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Posted June 5, 2018

NDP blamed for failing to save Vancouver Island old-growth giants from logging

Ancient Forest Alliance says huge cedars, firs and spruce trees need to be protected

CBC News, June 4, 2018

NDP blamed for failing to save Vancouver Island old-growth giants from logging
Click for larger image

The AFA's Ken Wu and local Port Alberni conservationists stand atop Canada's 9th-widest Douglas-fir tree, recently felled in the Nahmint Valley
Photo by TJ Watt

Environmentalists on Vancouver Island are calling on the NDP government to deliver on an election promise to protect old-growth forests.

The demand follows the recent felling of huge, ancient trees in the Nahmint Valley near Port Alberni.

The Ancient Forest Alliance says in late May trees up to 70 metres tall and as wide as three metres in diameter were cut down as part of logging on Crown land made possible by the government agency B.C. Timber Sales (BCTS).

"These are some of the biggest, oldest living creatures that have ever existed in Earth's history," said Ken Wu, executive director for the alliance. "It's ethically wrong, it's ecologically destructive."

The organization says the Nahmint Valley, which lies in the territory of the Hupacasath and Tseshaht First Nations, has extensive stands of old-growth forests similar to those in Clayoquot Sound.

Hupacasath member Brenda Sayers says she was dismayed upon learning that trees that big were being logged.

"I was horrified," said Sayers, a former federal Green Party candidate.

She often visits the area and describes it as magnificent and magical. She also says it has cultural significance as a sacred site for her nation.

"We are caretakers of the land," she said. "It's our responsibility to safeguard what is there for future generations."

Sparing legacy trees

In January, the BCTS implemented a best practices management plan for coastal legacy trees, which it describes as exceptionally large and old trees.

The document says the specimens are a unique feature of B.C.'s coastal forests that help with habitat conservation and support ecotourism.

It sets guidelines for loggers to spare yellow cedar, coastal Douglas fir, sitka spruce and western red cedar. For example, a Douglas fir with a diameter of at least 2.1 metres must be preserved.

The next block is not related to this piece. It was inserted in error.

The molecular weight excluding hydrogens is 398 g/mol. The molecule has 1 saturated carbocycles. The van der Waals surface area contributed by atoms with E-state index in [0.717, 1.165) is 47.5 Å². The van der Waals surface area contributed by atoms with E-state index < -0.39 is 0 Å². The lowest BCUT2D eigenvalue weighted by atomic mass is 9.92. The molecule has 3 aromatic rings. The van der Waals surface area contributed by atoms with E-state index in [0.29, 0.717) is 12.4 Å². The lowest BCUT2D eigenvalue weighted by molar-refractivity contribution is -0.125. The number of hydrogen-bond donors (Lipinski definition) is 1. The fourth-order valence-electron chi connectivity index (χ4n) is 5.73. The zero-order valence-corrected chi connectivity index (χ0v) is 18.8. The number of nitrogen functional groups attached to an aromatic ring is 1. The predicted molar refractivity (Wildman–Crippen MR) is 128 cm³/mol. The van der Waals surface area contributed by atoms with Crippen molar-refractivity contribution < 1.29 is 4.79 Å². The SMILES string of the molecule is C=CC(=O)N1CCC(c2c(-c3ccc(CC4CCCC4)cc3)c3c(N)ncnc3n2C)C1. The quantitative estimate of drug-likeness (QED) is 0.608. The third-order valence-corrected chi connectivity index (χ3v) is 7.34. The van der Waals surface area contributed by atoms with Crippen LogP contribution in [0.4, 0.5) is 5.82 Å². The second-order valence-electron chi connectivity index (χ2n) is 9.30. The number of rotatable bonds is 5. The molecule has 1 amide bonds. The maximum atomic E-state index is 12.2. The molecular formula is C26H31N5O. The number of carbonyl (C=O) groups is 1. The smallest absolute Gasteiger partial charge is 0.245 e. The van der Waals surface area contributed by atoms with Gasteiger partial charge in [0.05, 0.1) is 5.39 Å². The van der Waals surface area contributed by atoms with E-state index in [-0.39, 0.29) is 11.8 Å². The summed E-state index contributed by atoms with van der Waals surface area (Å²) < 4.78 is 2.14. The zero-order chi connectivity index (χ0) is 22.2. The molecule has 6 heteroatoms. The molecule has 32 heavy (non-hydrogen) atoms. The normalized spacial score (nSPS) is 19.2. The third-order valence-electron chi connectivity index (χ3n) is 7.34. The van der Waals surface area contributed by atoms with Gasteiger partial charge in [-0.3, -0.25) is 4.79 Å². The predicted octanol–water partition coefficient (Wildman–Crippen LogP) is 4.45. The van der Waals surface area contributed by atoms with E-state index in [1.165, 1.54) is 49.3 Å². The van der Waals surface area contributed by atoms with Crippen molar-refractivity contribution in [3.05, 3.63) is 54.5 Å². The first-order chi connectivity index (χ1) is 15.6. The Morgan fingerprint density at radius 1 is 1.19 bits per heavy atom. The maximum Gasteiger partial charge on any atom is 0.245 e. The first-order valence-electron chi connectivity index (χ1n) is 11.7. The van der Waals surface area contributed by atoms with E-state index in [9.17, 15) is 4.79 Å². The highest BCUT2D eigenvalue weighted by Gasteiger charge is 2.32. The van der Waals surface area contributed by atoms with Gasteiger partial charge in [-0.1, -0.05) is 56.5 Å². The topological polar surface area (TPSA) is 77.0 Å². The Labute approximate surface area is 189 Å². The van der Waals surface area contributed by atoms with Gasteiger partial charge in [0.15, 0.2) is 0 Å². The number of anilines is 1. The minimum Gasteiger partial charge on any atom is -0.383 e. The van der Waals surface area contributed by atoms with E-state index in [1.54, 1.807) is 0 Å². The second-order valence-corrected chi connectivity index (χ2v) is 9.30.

The alliance says a Douglas fir felled in the Nahmint Valley was larger than this and is surprised it wasn't saved — but the BCTS document also includes operational factors, such as safety hazards, that allow legacy trees to be felled.

"Right now it's generally legal to log these old-growth forests. It doesn't make it right," said Wu.

Focus on second-growth

Environmentalists on Vancouver Island have for years campaigned to have B.C. stop the practice of logging old-growth forests and focus solely on second-growth instead.

As part of its 2017 election platform, the NDP promised to partner with First Nations to modernize land-use planning.

That included using the ecosystem-based management of the Great Bear Rainforest as a model.

In 2016 an agreement was struck to protect 85 per cent of the forest — 3.1 million hectares — from industrial logging.

Wu says that, so far, the NDP has not committed to its election promise.

"I think they're trying to figure out their position as we continue to push and as there's a massive old-growth logging industry lobby that is also pushing them," he said.

Old growth protections

A statement from the Ministry of Forests said BCTS has awarded five timber sales worth 319 hectares since August 2016 in the Nahmint Valley, and that logging continues to support jobs in places like Port Alberni.

The ministry says there are 2,760 hectares of old growth protected in the valley and that there are 520,000 hectares of old-growth forests that will never be logged on Vancouver Island.

"Government is continuously reviewing practices to ensure healthy ecosystems and that logging is sustainable," said Forests Minister Doug Donaldson in the statement.

The NDP committed $16 million over three years in its latest budget to modernize land-use planning. It says there will be an update on progress in the fall.

Read the original article here.


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